An Integrated Software System for EEG/EMG-Based Forward Genetic Screen of Sleep/Wake Abnormalities in ENU-Mutagenized Mice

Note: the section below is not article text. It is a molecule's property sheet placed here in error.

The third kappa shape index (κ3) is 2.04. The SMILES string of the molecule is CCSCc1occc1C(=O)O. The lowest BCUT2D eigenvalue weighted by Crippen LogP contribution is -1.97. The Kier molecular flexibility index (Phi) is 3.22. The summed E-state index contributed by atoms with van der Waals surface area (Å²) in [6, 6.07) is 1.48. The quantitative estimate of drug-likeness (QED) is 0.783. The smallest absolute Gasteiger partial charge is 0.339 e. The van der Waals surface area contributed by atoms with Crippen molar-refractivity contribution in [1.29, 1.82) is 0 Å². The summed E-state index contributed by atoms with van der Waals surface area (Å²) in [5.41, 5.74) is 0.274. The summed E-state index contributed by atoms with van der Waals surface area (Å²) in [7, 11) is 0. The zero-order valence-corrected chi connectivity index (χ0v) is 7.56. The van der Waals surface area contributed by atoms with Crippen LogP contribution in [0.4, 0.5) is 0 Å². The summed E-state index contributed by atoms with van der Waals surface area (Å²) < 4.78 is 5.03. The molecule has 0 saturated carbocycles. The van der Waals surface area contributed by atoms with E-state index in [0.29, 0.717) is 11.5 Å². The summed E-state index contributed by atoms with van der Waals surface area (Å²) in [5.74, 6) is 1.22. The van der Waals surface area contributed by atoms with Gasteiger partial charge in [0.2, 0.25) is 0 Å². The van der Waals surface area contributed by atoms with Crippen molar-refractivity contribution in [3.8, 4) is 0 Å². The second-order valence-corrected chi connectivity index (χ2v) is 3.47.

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The executive neural circuitry and chemistry for sleep/wake switching mechanisms have been increasingly revealed in recent years. However, the very fundamental mechanism of sleep regulation remains a mystery, for example, with the question of what is the neural substrate for “sleepiness” still unanswered. My project tackles this challenging but highly interesting question through forward genetics in mice. We have initiated a dominant screen of ENU-mutagenized mice, in which a comprehensive set of sleep parameters is measured via EEG/EMG-based somnography analysis in basal light/dark periods as well as in the recovery period following forced sleep deprivation. A major obstacle for such large-scale genetic studies of sleep/wakefulness in mice has been the low throughput of EEG/EMG-based sleep analysis. In order to break this bottleneck, I have developed an automated sleep-scoring program, which adapts itself to the EEG/EMG variability between and within individual mice through a simple pattern-matching algorithm. This new software, combined with highly streamlined surgical procedures as well as a custom database software for administering large-scale experimental logistics, have enabled us to sustain a throughput of up to 112 mice fully sleep-scored per week. Importantly, quantitative parameters of sleep behavior provide relative standard deviations as small as 5-10% in isogenic cohorts of mice, enabling a robust screen. We have so far screened ~7,000 ENU-mutagenized mice, and established >10 heritable phenodeviant pedigrees, including one exhibiting markedly increased NREM sleep amounts, and one with reduced episode durations and amounts of REM sleep. The causal mutations for these two pedigrees have been positionally cloned through the whole-exome sequencing in combination with a classical linkage analysis.